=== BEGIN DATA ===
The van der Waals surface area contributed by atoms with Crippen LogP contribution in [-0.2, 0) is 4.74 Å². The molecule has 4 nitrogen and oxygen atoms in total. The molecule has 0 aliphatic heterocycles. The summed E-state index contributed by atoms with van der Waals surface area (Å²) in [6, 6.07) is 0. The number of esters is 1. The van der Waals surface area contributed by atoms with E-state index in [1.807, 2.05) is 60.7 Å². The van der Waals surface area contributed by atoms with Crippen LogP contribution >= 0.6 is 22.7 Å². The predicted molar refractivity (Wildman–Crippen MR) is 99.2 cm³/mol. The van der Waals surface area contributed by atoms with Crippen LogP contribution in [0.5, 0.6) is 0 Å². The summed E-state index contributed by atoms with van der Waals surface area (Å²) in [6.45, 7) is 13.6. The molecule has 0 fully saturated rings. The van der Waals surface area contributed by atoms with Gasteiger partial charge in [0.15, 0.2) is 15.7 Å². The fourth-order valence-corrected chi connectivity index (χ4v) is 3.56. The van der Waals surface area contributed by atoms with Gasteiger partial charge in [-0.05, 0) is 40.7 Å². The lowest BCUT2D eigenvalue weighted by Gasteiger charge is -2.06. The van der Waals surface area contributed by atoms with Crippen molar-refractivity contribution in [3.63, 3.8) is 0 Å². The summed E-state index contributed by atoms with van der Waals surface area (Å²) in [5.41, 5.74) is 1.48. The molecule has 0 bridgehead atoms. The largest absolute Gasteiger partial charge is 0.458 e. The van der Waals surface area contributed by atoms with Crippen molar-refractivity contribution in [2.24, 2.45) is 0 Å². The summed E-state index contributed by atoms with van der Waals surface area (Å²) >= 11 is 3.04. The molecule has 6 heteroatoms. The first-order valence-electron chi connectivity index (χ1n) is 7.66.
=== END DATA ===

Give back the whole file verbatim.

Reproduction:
The van der Waals surface area contributed by atoms with Crippen LogP contribution in [-0.2, 0) is 4.74 Å². The molecule has 4 nitrogen and oxygen atoms in total. The molecule has 0 aliphatic heterocycles. The summed E-state index contributed by atoms with van der Waals surface area (Å²) in [6, 6.07) is 0. The number of esters is 1. The van der Waals surface area contributed by atoms with E-state index in [1.807, 2.05) is 60.7 Å². The van der Waals surface area contributed by atoms with Crippen LogP contribution >= 0.6 is 22.7 Å². The predicted molar refractivity (Wildman–Crippen MR) is 99.2 cm³/mol. The van der Waals surface area contributed by atoms with Crippen LogP contribution in [0.5, 0.6) is 0 Å². The summed E-state index contributed by atoms with van der Waals surface area (Å²) in [6.45, 7) is 13.6. The molecule has 0 fully saturated rings. The van der Waals surface area contributed by atoms with Gasteiger partial charge in [0.15, 0.2) is 15.7 Å². The fourth-order valence-corrected chi connectivity index (χ4v) is 3.56. The van der Waals surface area contributed by atoms with Gasteiger partial charge in [-0.05, 0) is 40.7 Å². The lowest BCUT2D eigenvalue weighted by Gasteiger charge is -2.06. The van der Waals surface area contributed by atoms with Crippen molar-refractivity contribution in [3.63, 3.8) is 0 Å². The summed E-state index contributed by atoms with van der Waals surface area (Å²) in [5.41, 5.74) is 1.48. The molecule has 0 bridgehead atoms. The largest absolute Gasteiger partial charge is 0.458 e. The van der Waals surface area contributed by atoms with Crippen molar-refractivity contribution in [2.24, 2.45) is 0 Å². The summed E-state index contributed by atoms with van der Waals surface area (Å²) >= 11 is 3.04. The molecule has 6 heteroatoms. The first-order valence-electron chi connectivity index (χ1n) is 7.66.